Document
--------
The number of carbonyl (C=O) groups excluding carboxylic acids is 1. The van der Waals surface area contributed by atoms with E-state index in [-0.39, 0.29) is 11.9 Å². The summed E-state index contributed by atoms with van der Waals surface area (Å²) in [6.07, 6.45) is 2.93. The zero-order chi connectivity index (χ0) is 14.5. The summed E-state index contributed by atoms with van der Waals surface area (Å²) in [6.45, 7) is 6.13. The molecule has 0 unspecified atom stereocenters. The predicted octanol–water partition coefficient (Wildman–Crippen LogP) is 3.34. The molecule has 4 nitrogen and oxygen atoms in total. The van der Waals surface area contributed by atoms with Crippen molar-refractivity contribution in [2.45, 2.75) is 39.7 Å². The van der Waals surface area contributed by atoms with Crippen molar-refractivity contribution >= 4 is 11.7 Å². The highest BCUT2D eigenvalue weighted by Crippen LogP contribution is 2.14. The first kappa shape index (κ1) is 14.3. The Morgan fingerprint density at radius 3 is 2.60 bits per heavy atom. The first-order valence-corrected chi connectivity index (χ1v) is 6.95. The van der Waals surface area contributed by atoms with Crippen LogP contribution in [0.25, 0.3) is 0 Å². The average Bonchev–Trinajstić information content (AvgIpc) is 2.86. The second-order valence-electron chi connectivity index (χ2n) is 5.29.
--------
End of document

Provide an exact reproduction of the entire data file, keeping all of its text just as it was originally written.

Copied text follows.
The number of carbonyl (C=O) groups excluding carboxylic acids is 1. The van der Waals surface area contributed by atoms with E-state index in [-0.39, 0.29) is 11.9 Å². The summed E-state index contributed by atoms with van der Waals surface area (Å²) in [6.07, 6.45) is 2.93. The zero-order chi connectivity index (χ0) is 14.5. The summed E-state index contributed by atoms with van der Waals surface area (Å²) in [6.45, 7) is 6.13. The molecule has 0 unspecified atom stereocenters. The predicted octanol–water partition coefficient (Wildman–Crippen LogP) is 3.34. The molecule has 4 nitrogen and oxygen atoms in total. The van der Waals surface area contributed by atoms with Crippen molar-refractivity contribution in [2.45, 2.75) is 39.7 Å². The van der Waals surface area contributed by atoms with Crippen molar-refractivity contribution >= 4 is 11.7 Å². The highest BCUT2D eigenvalue weighted by Crippen LogP contribution is 2.14. The first kappa shape index (κ1) is 14.3. The Morgan fingerprint density at radius 3 is 2.60 bits per heavy atom. The first-order valence-corrected chi connectivity index (χ1v) is 6.95. The van der Waals surface area contributed by atoms with Crippen LogP contribution in [0.25, 0.3) is 0 Å². The average Bonchev–Trinajstić information content (AvgIpc) is 2.86. The second-order valence-electron chi connectivity index (χ2n) is 5.29.